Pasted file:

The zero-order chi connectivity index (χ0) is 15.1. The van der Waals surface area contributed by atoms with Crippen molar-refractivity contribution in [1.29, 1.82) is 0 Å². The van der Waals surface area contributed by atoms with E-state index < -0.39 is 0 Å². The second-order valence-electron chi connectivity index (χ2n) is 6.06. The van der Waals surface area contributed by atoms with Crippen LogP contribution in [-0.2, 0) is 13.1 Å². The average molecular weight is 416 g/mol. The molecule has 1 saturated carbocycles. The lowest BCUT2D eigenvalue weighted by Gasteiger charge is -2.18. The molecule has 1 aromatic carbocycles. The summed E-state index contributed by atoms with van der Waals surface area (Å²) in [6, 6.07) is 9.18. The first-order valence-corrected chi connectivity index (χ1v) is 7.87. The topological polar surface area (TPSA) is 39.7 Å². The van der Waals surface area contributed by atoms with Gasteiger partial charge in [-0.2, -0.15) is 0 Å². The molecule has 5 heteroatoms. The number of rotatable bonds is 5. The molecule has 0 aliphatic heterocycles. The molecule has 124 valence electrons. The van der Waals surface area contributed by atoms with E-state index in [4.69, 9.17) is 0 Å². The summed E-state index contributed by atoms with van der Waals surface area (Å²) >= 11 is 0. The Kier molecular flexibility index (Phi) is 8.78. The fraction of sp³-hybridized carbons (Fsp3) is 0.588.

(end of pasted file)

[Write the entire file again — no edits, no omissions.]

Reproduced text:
The zero-order chi connectivity index (χ0) is 15.1. The van der Waals surface area contributed by atoms with Crippen molar-refractivity contribution in [1.29, 1.82) is 0 Å². The van der Waals surface area contributed by atoms with E-state index < -0.39 is 0 Å². The second-order valence-electron chi connectivity index (χ2n) is 6.06. The van der Waals surface area contributed by atoms with Crippen LogP contribution in [-0.2, 0) is 13.1 Å². The average molecular weight is 416 g/mol. The molecule has 1 saturated carbocycles. The lowest BCUT2D eigenvalue weighted by Gasteiger charge is -2.18. The molecule has 1 aromatic carbocycles. The summed E-state index contributed by atoms with van der Waals surface area (Å²) in [6, 6.07) is 9.18. The first-order valence-corrected chi connectivity index (χ1v) is 7.87. The topological polar surface area (TPSA) is 39.7 Å². The van der Waals surface area contributed by atoms with Gasteiger partial charge in [-0.2, -0.15) is 0 Å². The molecule has 5 heteroatoms. The number of rotatable bonds is 5. The molecule has 0 aliphatic heterocycles. The molecule has 124 valence electrons. The van der Waals surface area contributed by atoms with E-state index in [4.69, 9.17) is 0 Å². The summed E-state index contributed by atoms with van der Waals surface area (Å²) >= 11 is 0. The Kier molecular flexibility index (Phi) is 8.78. The fraction of sp³-hybridized carbons (Fsp3) is 0.588.